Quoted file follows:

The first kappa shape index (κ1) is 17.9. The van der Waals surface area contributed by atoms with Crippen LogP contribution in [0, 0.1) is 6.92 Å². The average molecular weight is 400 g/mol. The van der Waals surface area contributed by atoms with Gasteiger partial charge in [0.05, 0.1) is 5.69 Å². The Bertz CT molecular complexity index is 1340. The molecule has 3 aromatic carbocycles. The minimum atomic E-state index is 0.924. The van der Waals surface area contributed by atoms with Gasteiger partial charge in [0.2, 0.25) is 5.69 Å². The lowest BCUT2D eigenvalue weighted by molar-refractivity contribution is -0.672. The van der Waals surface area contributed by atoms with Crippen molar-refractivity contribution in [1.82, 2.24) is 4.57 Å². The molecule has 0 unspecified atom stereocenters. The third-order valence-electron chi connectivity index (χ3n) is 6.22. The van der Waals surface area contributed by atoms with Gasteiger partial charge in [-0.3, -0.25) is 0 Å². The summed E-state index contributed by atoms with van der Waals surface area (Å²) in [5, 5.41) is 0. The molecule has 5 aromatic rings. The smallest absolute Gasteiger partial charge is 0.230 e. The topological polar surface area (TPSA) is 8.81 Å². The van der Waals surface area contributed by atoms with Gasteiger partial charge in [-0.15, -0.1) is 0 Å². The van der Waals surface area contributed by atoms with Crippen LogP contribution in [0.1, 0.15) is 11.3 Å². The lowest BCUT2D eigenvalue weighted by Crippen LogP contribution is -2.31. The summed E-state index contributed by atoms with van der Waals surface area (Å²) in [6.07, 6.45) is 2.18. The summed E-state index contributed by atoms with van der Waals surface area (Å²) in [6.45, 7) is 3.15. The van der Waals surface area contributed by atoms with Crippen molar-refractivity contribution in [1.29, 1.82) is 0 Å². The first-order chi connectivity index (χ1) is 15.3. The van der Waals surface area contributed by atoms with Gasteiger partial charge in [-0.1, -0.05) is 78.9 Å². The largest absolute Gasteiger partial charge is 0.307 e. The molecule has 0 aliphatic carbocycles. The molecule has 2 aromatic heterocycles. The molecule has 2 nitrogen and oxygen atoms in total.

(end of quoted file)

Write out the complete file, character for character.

The first kappa shape index (κ1) is 17.9. The van der Waals surface area contributed by atoms with Crippen LogP contribution in [0, 0.1) is 6.92 Å². The average molecular weight is 400 g/mol. The van der Waals surface area contributed by atoms with Gasteiger partial charge in [0.05, 0.1) is 5.69 Å². The Bertz CT molecular complexity index is 1340. The molecule has 3 aromatic carbocycles. The minimum atomic E-state index is 0.924. The van der Waals surface area contributed by atoms with Gasteiger partial charge in [0.2, 0.25) is 5.69 Å². The lowest BCUT2D eigenvalue weighted by molar-refractivity contribution is -0.672. The van der Waals surface area contributed by atoms with Crippen molar-refractivity contribution in [1.82, 2.24) is 4.57 Å². The molecule has 0 unspecified atom stereocenters. The third-order valence-electron chi connectivity index (χ3n) is 6.22. The van der Waals surface area contributed by atoms with Gasteiger partial charge in [-0.3, -0.25) is 0 Å². The summed E-state index contributed by atoms with van der Waals surface area (Å²) in [5, 5.41) is 0. The molecule has 5 aromatic rings. The smallest absolute Gasteiger partial charge is 0.230 e. The topological polar surface area (TPSA) is 8.81 Å². The van der Waals surface area contributed by atoms with Gasteiger partial charge in [-0.15, -0.1) is 0 Å². The van der Waals surface area contributed by atoms with Crippen LogP contribution in [0.1, 0.15) is 11.3 Å². The lowest BCUT2D eigenvalue weighted by Crippen LogP contribution is -2.31. The summed E-state index contributed by atoms with van der Waals surface area (Å²) in [6.07, 6.45) is 2.18. The summed E-state index contributed by atoms with van der Waals surface area (Å²) in [6.45, 7) is 3.15. The van der Waals surface area contributed by atoms with Crippen molar-refractivity contribution in [1.29, 1.82) is 0 Å². The first-order chi connectivity index (χ1) is 15.3. The van der Waals surface area contributed by atoms with Gasteiger partial charge in [-0.1, -0.05) is 78.9 Å². The largest absolute Gasteiger partial charge is 0.307 e. The molecule has 0 aliphatic carbocycles. The molecule has 2 aromatic heterocycles. The molecule has 2 nitrogen and oxygen atoms in total.